Chlamydial abortion (also known as enzootic abortion of ewes (EAE), ovine enzootic abortion (OEA), or kebbing) is a major cause of lamb mortality across the world and the most common infectious cause of abortion in sheep and goats in the UK. It is caused by the bacteria Chlamydia abortus which invades the placenta during pregnancy which can lead to abortion or the birth of weak lambs.
Infection with C. abortus has both a direct and indirect effect on the developing lamb. Growth of the organism directly damages the placenta and the destructive effect of the inflammation its presence induces affects the transport of nutrients to the developing lamb and the production of the hormones which control pregnancy. In addition the organism may also cross the placenta and cause a degree of inflammation in the lamb’s internal organs.
Abortions due to C. abortus typically occur in the last few weeks of pregnancy. Work at Moredun has shown that regardless of when sheep become infected, the organism does not actively cause disease until after 80-90 days of pregnancy.
A high level of environmental contamination by infected ewes in lambing pens or fields is an important link in the spread of disease. Infected lambs, placentas and excretions provide a source of infection to other susceptible ewes through ingestion and inhalation.
C. abortus is also a zoonotic pathogen and therefore can be passed from animals to humans posing a particular risk to pregnant women. It is important that pregnant women and immune-compromised individuals should avoid contact with ewes during lambing time and should not handle contaminated clothing from those working with lambs.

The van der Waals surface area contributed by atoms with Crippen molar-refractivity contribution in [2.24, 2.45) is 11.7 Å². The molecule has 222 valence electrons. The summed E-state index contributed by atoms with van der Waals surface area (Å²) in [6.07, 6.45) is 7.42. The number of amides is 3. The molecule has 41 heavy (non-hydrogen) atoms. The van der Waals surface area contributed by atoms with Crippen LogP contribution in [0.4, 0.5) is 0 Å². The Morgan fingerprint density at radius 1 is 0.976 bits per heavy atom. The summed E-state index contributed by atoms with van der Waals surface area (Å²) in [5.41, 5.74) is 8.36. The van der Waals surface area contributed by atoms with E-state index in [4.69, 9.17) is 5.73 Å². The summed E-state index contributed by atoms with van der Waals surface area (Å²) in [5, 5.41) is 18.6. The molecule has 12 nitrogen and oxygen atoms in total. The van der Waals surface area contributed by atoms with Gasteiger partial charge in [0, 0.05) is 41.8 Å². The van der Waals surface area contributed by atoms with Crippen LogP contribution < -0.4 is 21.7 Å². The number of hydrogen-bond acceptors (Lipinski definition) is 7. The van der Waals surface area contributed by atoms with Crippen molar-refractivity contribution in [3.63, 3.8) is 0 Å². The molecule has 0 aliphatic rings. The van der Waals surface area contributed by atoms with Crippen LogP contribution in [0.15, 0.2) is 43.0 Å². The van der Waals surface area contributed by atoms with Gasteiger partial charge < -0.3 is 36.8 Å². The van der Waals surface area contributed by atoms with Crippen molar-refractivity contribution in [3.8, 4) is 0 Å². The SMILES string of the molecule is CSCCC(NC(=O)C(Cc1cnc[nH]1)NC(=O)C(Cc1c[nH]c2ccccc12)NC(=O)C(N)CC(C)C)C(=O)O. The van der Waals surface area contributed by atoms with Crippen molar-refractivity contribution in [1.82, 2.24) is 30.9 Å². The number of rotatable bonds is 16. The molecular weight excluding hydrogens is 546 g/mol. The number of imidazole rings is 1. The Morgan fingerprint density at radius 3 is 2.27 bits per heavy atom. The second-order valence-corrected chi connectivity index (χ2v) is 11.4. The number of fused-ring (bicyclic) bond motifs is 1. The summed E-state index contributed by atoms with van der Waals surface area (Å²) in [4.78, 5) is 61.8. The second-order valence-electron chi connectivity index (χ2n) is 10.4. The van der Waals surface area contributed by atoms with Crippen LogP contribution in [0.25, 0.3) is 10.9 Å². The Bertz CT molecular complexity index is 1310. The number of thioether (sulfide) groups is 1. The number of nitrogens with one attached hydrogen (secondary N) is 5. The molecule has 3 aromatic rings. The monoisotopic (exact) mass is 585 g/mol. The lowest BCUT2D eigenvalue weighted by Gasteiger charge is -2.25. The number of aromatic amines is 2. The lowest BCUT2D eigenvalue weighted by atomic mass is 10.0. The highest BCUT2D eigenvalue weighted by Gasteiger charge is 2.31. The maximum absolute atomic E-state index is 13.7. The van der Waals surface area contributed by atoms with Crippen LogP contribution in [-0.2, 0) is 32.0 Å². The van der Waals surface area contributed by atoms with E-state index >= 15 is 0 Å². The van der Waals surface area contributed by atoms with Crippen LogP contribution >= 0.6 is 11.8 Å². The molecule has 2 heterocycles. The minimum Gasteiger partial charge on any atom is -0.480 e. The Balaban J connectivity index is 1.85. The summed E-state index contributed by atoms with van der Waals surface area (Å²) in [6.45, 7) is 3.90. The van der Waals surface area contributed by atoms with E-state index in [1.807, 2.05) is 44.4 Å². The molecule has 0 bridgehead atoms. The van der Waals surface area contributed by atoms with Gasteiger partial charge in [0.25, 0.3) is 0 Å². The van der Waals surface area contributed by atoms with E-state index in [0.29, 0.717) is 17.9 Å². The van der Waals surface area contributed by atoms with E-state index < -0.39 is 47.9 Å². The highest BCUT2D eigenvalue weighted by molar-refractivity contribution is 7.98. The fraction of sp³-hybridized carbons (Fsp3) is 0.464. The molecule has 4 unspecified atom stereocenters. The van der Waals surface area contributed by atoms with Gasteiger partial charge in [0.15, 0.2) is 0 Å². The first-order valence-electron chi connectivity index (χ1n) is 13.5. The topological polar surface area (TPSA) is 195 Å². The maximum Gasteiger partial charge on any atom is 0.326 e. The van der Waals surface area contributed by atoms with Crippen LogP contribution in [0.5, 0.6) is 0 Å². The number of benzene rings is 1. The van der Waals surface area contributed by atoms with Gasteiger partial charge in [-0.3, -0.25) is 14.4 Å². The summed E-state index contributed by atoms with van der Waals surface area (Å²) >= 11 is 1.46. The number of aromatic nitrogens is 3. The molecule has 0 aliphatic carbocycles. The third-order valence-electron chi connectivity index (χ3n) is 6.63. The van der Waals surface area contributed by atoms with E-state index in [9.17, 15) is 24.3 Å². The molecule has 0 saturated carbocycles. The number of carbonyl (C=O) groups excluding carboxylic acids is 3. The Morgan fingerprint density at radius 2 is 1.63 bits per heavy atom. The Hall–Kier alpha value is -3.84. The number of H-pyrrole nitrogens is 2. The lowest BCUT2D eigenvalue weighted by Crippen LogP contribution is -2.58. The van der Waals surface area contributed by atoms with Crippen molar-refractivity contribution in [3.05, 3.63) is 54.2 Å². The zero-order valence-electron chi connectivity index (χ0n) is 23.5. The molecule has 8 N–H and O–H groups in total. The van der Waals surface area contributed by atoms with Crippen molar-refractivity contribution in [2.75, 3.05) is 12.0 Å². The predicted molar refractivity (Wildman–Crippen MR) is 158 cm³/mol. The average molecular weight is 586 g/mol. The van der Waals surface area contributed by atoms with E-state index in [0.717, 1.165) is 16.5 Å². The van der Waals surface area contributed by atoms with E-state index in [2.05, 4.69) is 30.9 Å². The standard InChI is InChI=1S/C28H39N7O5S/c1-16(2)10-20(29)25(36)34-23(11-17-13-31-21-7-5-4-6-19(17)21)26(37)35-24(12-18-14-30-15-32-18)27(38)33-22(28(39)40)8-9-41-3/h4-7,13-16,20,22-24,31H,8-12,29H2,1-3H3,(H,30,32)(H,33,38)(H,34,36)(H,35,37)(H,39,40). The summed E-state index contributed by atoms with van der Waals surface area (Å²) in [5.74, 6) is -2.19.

Moredun has a major programme of research aimed towards understanding the pathogenesis of C. abortus in sheep and developing improved methods and strategies for the management, diagnosis and control of infection.
The aim of our research is a better understanding of the immunological mechanisms underlying disease pathogenesis as well as the identification and characterization of chlamydial components that interact with the host, with a view to the development of improved vaccines and diagnostic tools.
The development and commercialisation of a Chlamydia abortus diagnostic blood-test has been a major achievement. The test allows for accurate diagnosis of the disease by offering high specificity and sensitivity of detection. The test detects the presence of antibodies to C. abortus in blood samples from infected sheep using an indirect ELISA technique.
Specific objectives include: